Title: Effect of silver nanoparticles on Mediterranean sea urchin embryonal development is species specific and depends on moment of first exposure
Authors: BURIC PetraJAKSIC ZeljkoSTAJNER LaraSIKIRIC MajaJURASIN DarijaCASCIO CLAUDIACALZOLAI LUIGILYONS Daniel Mark
Citation: MARINE ENVIRONMENTAL RESEARCH vol. 111 p. 50-59
Publisher: ELSEVIER SCI LTD
Publication Year: 2015
JRC N°: JRC102220
ISSN: 0141-1136
URI: http://publications.jrc.ec.europa.eu/repository/handle/JRC102220
DOI: 10.1016/j.marenvres.2015.06.015
Type: Articles in periodicals and books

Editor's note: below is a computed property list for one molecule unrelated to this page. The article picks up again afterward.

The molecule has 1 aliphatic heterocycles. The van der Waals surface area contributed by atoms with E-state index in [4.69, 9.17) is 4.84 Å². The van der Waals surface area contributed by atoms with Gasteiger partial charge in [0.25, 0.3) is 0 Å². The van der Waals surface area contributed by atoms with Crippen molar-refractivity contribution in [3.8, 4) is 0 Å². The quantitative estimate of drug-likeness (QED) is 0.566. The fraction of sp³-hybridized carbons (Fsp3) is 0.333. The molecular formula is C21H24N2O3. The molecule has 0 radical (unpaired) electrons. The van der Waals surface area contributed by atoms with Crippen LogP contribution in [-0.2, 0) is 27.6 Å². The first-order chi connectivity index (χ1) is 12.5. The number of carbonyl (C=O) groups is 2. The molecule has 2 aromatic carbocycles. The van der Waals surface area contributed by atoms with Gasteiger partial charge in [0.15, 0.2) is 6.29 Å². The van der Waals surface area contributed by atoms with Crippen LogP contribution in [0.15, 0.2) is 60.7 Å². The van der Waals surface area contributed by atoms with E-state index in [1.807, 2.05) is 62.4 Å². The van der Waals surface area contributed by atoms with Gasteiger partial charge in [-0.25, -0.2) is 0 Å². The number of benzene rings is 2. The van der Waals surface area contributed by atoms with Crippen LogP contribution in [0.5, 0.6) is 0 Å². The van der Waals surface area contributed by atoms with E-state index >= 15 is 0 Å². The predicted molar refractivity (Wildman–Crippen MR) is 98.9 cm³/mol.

Abstract: With the ever growing use of nanoparticles in a broad range of industrial and consumer applications there is increasing likelihood that such nanoparticles will enter the aquatic environment and be transported through freshwater systems, eventually reaching estuarine or marine waters. Due to silver's known antimicrobial properties and widespread use of silver nanoparticles (AgNP), their environmental fate and impact is therefore of particular concern. In this context we have investigated the speciesspecific effects of low concentrations of 60 nm AgNP on embryonal development in Mediterranean sea urchins Arbacia lixula, Paracentrotus lividus and Sphaerechinus granularis. The sensitivity of urchin embryos was tested by exposing embryos to nanoparticle concentrations in the 1e100 mg L1 range, with times of exposure varying from 30 min to 24 h (1 he48 h for S. granularis) post-fertilisation which corresponded with fertilized egg, 4 cell, blastula and gastrula development phases. The most sensitive species to AgNP was A. lixula with significant modulation of embryonal development at the lowest AgNP concentrations of 1e10 mg L1 with high numbers of malformed embryos or arrested development. The greatest impact on development was noted for those embryos first exposed to nanoparticles at 6 and 24 h post fertilisation. For P. lividus, similar effects were noted at higher concentrations of 50 mg L1 and 100 mg L1 for all times of first exposure. The S. granularis embryos indicated a moderate AgNP impact, and significant developmental abnormalities were recorded in the concentration range of 10e50 mg L1. As later post-fertilisation exposure times to AgNP caused greater developmental changes in spite of a shorter total exposure time led us to postulate on additional mechanisms of AgNP toxicity. The results herein indicate that toxic effects of AgNP are species-specific. The moment at which embryos first encounter AgNP is also shown to be an important factor in the development of abnormalities, and future applications of the sea urchin embryo development test for nanoparticle toxicity testing should carefully address the specific phase of development of embryos when nanoparticles are first introduced.
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